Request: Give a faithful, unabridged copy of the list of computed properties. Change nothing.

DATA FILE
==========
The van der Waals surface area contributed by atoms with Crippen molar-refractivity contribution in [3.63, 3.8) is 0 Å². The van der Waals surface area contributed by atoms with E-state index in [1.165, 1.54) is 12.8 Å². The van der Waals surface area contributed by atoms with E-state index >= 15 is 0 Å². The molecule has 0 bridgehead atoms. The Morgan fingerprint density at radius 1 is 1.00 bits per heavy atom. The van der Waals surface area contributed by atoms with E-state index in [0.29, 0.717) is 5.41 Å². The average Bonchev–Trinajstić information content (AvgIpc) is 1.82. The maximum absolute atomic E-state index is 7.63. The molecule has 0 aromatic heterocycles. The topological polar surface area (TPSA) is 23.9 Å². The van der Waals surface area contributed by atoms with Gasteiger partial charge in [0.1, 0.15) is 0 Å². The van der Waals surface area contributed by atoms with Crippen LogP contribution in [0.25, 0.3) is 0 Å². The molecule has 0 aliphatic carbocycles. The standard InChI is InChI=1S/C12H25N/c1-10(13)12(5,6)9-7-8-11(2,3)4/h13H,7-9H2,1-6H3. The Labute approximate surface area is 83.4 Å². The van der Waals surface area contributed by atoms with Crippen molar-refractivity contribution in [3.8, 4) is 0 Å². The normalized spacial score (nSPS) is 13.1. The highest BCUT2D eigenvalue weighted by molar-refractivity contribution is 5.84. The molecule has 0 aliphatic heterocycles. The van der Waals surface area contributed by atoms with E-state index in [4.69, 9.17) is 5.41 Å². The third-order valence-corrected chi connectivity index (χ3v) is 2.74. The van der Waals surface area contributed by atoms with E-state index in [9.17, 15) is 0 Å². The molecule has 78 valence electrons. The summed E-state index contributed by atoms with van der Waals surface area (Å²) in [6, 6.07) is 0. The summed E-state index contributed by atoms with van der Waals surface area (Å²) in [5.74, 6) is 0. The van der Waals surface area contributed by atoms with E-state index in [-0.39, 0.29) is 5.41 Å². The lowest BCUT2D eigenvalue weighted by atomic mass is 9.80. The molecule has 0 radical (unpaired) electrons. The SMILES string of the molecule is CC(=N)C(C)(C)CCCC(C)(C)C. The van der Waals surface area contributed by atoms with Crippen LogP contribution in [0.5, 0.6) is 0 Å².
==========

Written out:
The van der Waals surface area contributed by atoms with Crippen molar-refractivity contribution in [3.63, 3.8) is 0 Å². The van der Waals surface area contributed by atoms with E-state index in [1.165, 1.54) is 12.8 Å². The van der Waals surface area contributed by atoms with E-state index >= 15 is 0 Å². The molecule has 0 bridgehead atoms. The Morgan fingerprint density at radius 1 is 1.00 bits per heavy atom. The van der Waals surface area contributed by atoms with E-state index in [0.29, 0.717) is 5.41 Å². The average Bonchev–Trinajstić information content (AvgIpc) is 1.82. The maximum absolute atomic E-state index is 7.63. The molecule has 0 aromatic heterocycles. The topological polar surface area (TPSA) is 23.9 Å². The van der Waals surface area contributed by atoms with Gasteiger partial charge in [0.1, 0.15) is 0 Å². The van der Waals surface area contributed by atoms with Crippen LogP contribution in [0.25, 0.3) is 0 Å². The molecule has 0 aliphatic carbocycles. The standard InChI is InChI=1S/C12H25N/c1-10(13)12(5,6)9-7-8-11(2,3)4/h13H,7-9H2,1-6H3. The Labute approximate surface area is 83.4 Å². The van der Waals surface area contributed by atoms with Crippen molar-refractivity contribution in [3.8, 4) is 0 Å². The normalized spacial score (nSPS) is 13.1. The highest BCUT2D eigenvalue weighted by molar-refractivity contribution is 5.84. The molecule has 0 aliphatic heterocycles. The van der Waals surface area contributed by atoms with E-state index in [4.69, 9.17) is 5.41 Å². The third-order valence-corrected chi connectivity index (χ3v) is 2.74. The van der Waals surface area contributed by atoms with E-state index in [9.17, 15) is 0 Å². The molecule has 78 valence electrons. The summed E-state index contributed by atoms with van der Waals surface area (Å²) in [6, 6.07) is 0. The summed E-state index contributed by atoms with van der Waals surface area (Å²) in [5.74, 6) is 0. The van der Waals surface area contributed by atoms with E-state index in [-0.39, 0.29) is 5.41 Å². The lowest BCUT2D eigenvalue weighted by atomic mass is 9.80. The molecule has 0 radical (unpaired) electrons. The SMILES string of the molecule is CC(=N)C(C)(C)CCCC(C)(C)C. The van der Waals surface area contributed by atoms with Crippen LogP contribution in [0.5, 0.6) is 0 Å².